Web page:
Pro-family tax reform addresses the long view

Posted: Jan 10, 2003 12:00 AM
President Bush's bold plan to eliminate dividend taxes has monopolized public attention, and why not? That roar behind you is the investor class cheering -- the half or more of all Americans whose long-term economic futures are directly linked to stock market performance. The other half's economic futures are indirectly linked to the ability and willingness of the investor class (here and around the world) to provide the capital necessary to sustain economic growth.

Once again, the president proved that this Bush has the vision thing in spades. Agree or disagree, it is remarkably evident that President Bush believes in using the power of the bully pulpit to advance real reforms and dramatic new ideas. In particular, he rejects the Democratic assertion that tax cuts are government subsidies by another name. The No. 1 goal of tax policy should be to create the right incentives for productive activity. Before wealth can be redistributed or spent, it has to be made.

Just as remarkably, this president does not define productivity in narrow economic terms. Public response has focused on the dividend tax cuts, but the president's plan also contains a powerful move toward a fairer, pro-family tax code. President Bush wants to increase the child tax credit to $1,000 per child (from the current $600) and accelerate changes designed to reduce marriage penalties on middle-class families. Together, these changes will cost close to $90 billion over 10 years.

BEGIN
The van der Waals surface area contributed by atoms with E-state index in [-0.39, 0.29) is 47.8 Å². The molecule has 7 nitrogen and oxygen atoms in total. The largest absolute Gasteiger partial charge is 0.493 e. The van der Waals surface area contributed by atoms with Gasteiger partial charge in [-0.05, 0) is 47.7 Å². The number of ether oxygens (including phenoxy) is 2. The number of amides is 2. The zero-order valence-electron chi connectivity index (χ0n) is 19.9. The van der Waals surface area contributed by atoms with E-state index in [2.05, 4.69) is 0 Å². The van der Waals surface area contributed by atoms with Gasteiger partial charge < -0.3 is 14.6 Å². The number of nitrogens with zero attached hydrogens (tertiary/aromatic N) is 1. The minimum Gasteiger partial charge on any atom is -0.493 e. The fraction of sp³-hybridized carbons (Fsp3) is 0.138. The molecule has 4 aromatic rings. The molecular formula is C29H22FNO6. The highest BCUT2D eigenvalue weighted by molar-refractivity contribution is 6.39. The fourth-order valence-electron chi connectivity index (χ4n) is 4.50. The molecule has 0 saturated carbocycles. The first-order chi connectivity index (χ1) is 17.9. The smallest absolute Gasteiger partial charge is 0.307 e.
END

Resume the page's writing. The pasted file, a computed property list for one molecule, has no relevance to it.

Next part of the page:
Do pro-family tax cuts matter, and if so how? For those of us who are concerned about the well-being of the family as an institution, the news is good: Research clearly demonstrates that tax measures such as the child tax credit have a real, measurable effect on the birth rate of married couples. This is a remarkable fact, worth pausing over. According to government estimates, each middle-class child costs a married couple tens of thousands of dollars in direct extra expenditures. Babies cost a bundle, and even generous pro-family tax reform can cushion the hit only slightly. But even quite modest shifts in the tax codes affect millions of married couples' fertility choices (most single mothers don't have much income after the birth of their child, and so are less affected). Millions of Americans are having fewer children than they would like because the government consumes too great a share of family income.

Pro-family tax reform is not popular among many economic conservatives for two reasons: First, some imagine this is the equivalent of government paying people to have babies, an idea few of us would support. These critics have forgotten the origins of our pro-child tax policies. The dependent exemption and the child tax credit are best understood as ways to adjust the tax code for family size. It is not fair to tax a family of five with an income of $80,000 the same tax as an individual making $80,000.

Second, pro-family tax cuts are uniquely expensive in terms of government revenue. Unlike cuts in capital gains or income taxes or dividend taxes, family tax cuts do not generate any increase in government revenue over the short run. Instead they tend to increase the proportion of the next generation that is being raised by married couples. Which makes pro-family tax cuts a supply-side issue, but only in the long run.

The great supply-side insight is that the most important form of capital is human capital: the ability of motivated, disciplined workers to produce goods and services, and to create innovative new ways to produce goods and services.

More well-raised babies in married homes become, on average, more effective students, family members, neighbors, citizens, and yes, workers, inventors and entrepreneurs down the road. That is the great long-run dividend we can expect from President Bush's pro-family tax reform.